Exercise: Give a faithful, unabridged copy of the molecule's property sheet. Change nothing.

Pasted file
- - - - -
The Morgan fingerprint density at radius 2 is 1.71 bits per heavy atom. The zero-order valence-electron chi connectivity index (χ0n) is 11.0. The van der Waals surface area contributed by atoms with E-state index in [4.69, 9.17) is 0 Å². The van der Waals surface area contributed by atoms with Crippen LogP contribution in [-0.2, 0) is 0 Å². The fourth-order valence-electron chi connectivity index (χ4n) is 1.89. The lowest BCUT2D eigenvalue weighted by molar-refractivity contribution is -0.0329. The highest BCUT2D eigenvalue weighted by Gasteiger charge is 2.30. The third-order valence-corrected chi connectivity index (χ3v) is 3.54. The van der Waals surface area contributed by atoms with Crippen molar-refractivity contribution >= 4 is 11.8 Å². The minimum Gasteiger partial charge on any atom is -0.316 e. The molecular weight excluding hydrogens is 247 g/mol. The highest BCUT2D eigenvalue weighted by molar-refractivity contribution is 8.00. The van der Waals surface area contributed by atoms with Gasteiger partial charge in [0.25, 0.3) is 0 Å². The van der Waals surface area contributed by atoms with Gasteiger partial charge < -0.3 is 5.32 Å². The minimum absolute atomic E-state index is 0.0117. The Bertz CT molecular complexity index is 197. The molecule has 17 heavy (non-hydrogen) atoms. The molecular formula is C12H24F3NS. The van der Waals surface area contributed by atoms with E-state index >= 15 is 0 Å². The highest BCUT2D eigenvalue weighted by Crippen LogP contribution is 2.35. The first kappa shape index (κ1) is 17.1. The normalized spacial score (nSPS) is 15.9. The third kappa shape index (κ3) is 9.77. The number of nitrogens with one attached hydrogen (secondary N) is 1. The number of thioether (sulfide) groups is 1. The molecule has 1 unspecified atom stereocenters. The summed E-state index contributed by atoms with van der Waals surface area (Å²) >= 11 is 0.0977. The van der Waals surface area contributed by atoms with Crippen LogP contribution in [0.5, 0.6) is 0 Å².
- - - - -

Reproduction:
The Morgan fingerprint density at radius 2 is 1.71 bits per heavy atom. The zero-order valence-electron chi connectivity index (χ0n) is 11.0. The van der Waals surface area contributed by atoms with E-state index in [4.69, 9.17) is 0 Å². The van der Waals surface area contributed by atoms with Crippen LogP contribution in [-0.2, 0) is 0 Å². The fourth-order valence-electron chi connectivity index (χ4n) is 1.89. The lowest BCUT2D eigenvalue weighted by molar-refractivity contribution is -0.0329. The highest BCUT2D eigenvalue weighted by Gasteiger charge is 2.30. The third-order valence-corrected chi connectivity index (χ3v) is 3.54. The van der Waals surface area contributed by atoms with Crippen molar-refractivity contribution >= 4 is 11.8 Å². The minimum Gasteiger partial charge on any atom is -0.316 e. The molecular weight excluding hydrogens is 247 g/mol. The highest BCUT2D eigenvalue weighted by molar-refractivity contribution is 8.00. The van der Waals surface area contributed by atoms with Gasteiger partial charge in [0.25, 0.3) is 0 Å². The van der Waals surface area contributed by atoms with Gasteiger partial charge < -0.3 is 5.32 Å². The minimum absolute atomic E-state index is 0.0117. The Bertz CT molecular complexity index is 197. The molecule has 17 heavy (non-hydrogen) atoms. The molecular formula is C12H24F3NS. The van der Waals surface area contributed by atoms with E-state index >= 15 is 0 Å². The highest BCUT2D eigenvalue weighted by Crippen LogP contribution is 2.35. The first kappa shape index (κ1) is 17.1. The normalized spacial score (nSPS) is 15.9. The third kappa shape index (κ3) is 9.77. The number of nitrogens with one attached hydrogen (secondary N) is 1. The number of thioether (sulfide) groups is 1. The molecule has 1 unspecified atom stereocenters. The summed E-state index contributed by atoms with van der Waals surface area (Å²) >= 11 is 0.0977. The van der Waals surface area contributed by atoms with Crippen LogP contribution in [0.5, 0.6) is 0 Å².